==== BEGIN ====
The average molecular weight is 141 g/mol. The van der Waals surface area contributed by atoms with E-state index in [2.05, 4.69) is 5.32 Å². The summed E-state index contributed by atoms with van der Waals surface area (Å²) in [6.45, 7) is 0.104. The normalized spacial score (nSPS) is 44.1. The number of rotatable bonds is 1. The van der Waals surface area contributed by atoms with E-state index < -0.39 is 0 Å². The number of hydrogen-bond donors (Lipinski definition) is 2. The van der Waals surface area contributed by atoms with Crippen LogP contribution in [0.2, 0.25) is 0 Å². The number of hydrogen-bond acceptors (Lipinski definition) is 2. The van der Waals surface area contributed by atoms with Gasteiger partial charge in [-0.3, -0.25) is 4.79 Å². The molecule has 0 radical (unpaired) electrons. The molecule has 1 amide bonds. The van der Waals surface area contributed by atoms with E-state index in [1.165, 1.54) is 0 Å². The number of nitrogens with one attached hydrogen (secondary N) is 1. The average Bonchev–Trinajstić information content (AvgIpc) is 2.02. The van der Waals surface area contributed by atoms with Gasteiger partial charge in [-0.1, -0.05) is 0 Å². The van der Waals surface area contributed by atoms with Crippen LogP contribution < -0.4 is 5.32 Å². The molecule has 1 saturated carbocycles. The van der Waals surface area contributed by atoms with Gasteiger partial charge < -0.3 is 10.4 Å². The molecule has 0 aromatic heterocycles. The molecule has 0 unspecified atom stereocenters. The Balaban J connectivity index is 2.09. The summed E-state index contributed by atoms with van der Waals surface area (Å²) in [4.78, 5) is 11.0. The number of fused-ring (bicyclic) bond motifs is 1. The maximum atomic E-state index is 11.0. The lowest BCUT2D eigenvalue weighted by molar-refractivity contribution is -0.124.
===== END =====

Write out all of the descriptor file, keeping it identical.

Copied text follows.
The average molecular weight is 141 g/mol. The van der Waals surface area contributed by atoms with E-state index in [2.05, 4.69) is 5.32 Å². The summed E-state index contributed by atoms with van der Waals surface area (Å²) in [6.45, 7) is 0.104. The normalized spacial score (nSPS) is 44.1. The number of rotatable bonds is 1. The van der Waals surface area contributed by atoms with E-state index < -0.39 is 0 Å². The number of hydrogen-bond donors (Lipinski definition) is 2. The van der Waals surface area contributed by atoms with Crippen LogP contribution in [0.2, 0.25) is 0 Å². The number of hydrogen-bond acceptors (Lipinski definition) is 2. The van der Waals surface area contributed by atoms with Gasteiger partial charge in [-0.3, -0.25) is 4.79 Å². The molecule has 0 radical (unpaired) electrons. The molecule has 1 amide bonds. The van der Waals surface area contributed by atoms with E-state index in [1.165, 1.54) is 0 Å². The number of nitrogens with one attached hydrogen (secondary N) is 1. The average Bonchev–Trinajstić information content (AvgIpc) is 2.02. The van der Waals surface area contributed by atoms with Gasteiger partial charge in [-0.1, -0.05) is 0 Å². The van der Waals surface area contributed by atoms with Crippen LogP contribution < -0.4 is 5.32 Å². The molecule has 1 saturated carbocycles. The van der Waals surface area contributed by atoms with Gasteiger partial charge < -0.3 is 10.4 Å². The molecule has 0 aromatic heterocycles. The molecule has 0 unspecified atom stereocenters. The Balaban J connectivity index is 2.09. The summed E-state index contributed by atoms with van der Waals surface area (Å²) in [4.78, 5) is 11.0. The number of fused-ring (bicyclic) bond motifs is 1. The maximum atomic E-state index is 11.0. The lowest BCUT2D eigenvalue weighted by molar-refractivity contribution is -0.124.